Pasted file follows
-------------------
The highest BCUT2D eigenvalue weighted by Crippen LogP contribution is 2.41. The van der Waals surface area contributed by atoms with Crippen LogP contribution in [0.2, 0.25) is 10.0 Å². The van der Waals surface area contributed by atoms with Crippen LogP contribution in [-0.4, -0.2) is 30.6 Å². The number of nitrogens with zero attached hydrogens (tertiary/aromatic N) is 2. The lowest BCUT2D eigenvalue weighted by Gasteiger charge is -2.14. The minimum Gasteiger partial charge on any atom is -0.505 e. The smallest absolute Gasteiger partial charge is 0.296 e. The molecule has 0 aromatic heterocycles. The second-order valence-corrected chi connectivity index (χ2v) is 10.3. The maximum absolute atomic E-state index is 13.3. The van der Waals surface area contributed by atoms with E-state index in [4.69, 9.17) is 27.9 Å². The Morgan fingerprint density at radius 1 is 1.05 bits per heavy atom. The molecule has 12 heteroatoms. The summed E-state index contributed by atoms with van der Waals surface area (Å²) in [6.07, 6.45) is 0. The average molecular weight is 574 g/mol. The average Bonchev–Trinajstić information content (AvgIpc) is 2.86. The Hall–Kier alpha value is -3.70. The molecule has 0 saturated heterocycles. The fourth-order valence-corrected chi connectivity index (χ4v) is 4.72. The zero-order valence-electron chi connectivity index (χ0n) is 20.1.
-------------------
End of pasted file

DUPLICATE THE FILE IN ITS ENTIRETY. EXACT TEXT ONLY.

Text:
The highest BCUT2D eigenvalue weighted by Crippen LogP contribution is 2.41. The van der Waals surface area contributed by atoms with Crippen LogP contribution in [0.2, 0.25) is 10.0 Å². The van der Waals surface area contributed by atoms with Crippen LogP contribution in [-0.4, -0.2) is 30.6 Å². The number of nitrogens with zero attached hydrogens (tertiary/aromatic N) is 2. The lowest BCUT2D eigenvalue weighted by Gasteiger charge is -2.14. The minimum Gasteiger partial charge on any atom is -0.505 e. The smallest absolute Gasteiger partial charge is 0.296 e. The molecule has 0 aromatic heterocycles. The second-order valence-corrected chi connectivity index (χ2v) is 10.3. The maximum absolute atomic E-state index is 13.3. The van der Waals surface area contributed by atoms with E-state index in [4.69, 9.17) is 27.9 Å². The Morgan fingerprint density at radius 1 is 1.05 bits per heavy atom. The molecule has 12 heteroatoms. The summed E-state index contributed by atoms with van der Waals surface area (Å²) in [6.07, 6.45) is 0. The average molecular weight is 574 g/mol. The average Bonchev–Trinajstić information content (AvgIpc) is 2.86. The Hall–Kier alpha value is -3.70. The molecule has 0 saturated heterocycles. The fourth-order valence-corrected chi connectivity index (χ4v) is 4.72. The zero-order valence-electron chi connectivity index (χ0n) is 20.1.